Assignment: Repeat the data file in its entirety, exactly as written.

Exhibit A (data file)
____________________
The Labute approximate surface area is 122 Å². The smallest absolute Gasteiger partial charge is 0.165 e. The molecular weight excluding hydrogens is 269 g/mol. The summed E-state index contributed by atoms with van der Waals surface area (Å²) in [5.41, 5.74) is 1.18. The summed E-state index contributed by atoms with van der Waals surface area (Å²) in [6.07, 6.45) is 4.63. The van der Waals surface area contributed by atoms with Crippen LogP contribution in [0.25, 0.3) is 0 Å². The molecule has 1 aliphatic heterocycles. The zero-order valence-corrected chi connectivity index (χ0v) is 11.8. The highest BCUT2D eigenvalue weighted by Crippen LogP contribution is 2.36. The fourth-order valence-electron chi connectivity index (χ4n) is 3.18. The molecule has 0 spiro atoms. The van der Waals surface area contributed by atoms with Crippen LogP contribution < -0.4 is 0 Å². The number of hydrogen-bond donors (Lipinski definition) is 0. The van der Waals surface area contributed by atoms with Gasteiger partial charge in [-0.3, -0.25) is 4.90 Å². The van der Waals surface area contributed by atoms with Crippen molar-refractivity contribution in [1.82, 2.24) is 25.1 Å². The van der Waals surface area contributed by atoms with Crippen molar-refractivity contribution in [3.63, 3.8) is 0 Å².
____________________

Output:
The Labute approximate surface area is 122 Å². The smallest absolute Gasteiger partial charge is 0.165 e. The molecular weight excluding hydrogens is 269 g/mol. The summed E-state index contributed by atoms with van der Waals surface area (Å²) in [5.41, 5.74) is 1.18. The summed E-state index contributed by atoms with van der Waals surface area (Å²) in [6.07, 6.45) is 4.63. The van der Waals surface area contributed by atoms with Crippen LogP contribution in [0.25, 0.3) is 0 Å². The molecule has 1 aliphatic heterocycles. The zero-order valence-corrected chi connectivity index (χ0v) is 11.8. The highest BCUT2D eigenvalue weighted by Crippen LogP contribution is 2.36. The fourth-order valence-electron chi connectivity index (χ4n) is 3.18. The molecule has 0 spiro atoms. The van der Waals surface area contributed by atoms with Crippen LogP contribution < -0.4 is 0 Å². The number of hydrogen-bond donors (Lipinski definition) is 0. The van der Waals surface area contributed by atoms with Gasteiger partial charge in [-0.3, -0.25) is 4.90 Å². The van der Waals surface area contributed by atoms with Crippen molar-refractivity contribution in [1.82, 2.24) is 25.1 Å². The van der Waals surface area contributed by atoms with Crippen molar-refractivity contribution in [3.63, 3.8) is 0 Å².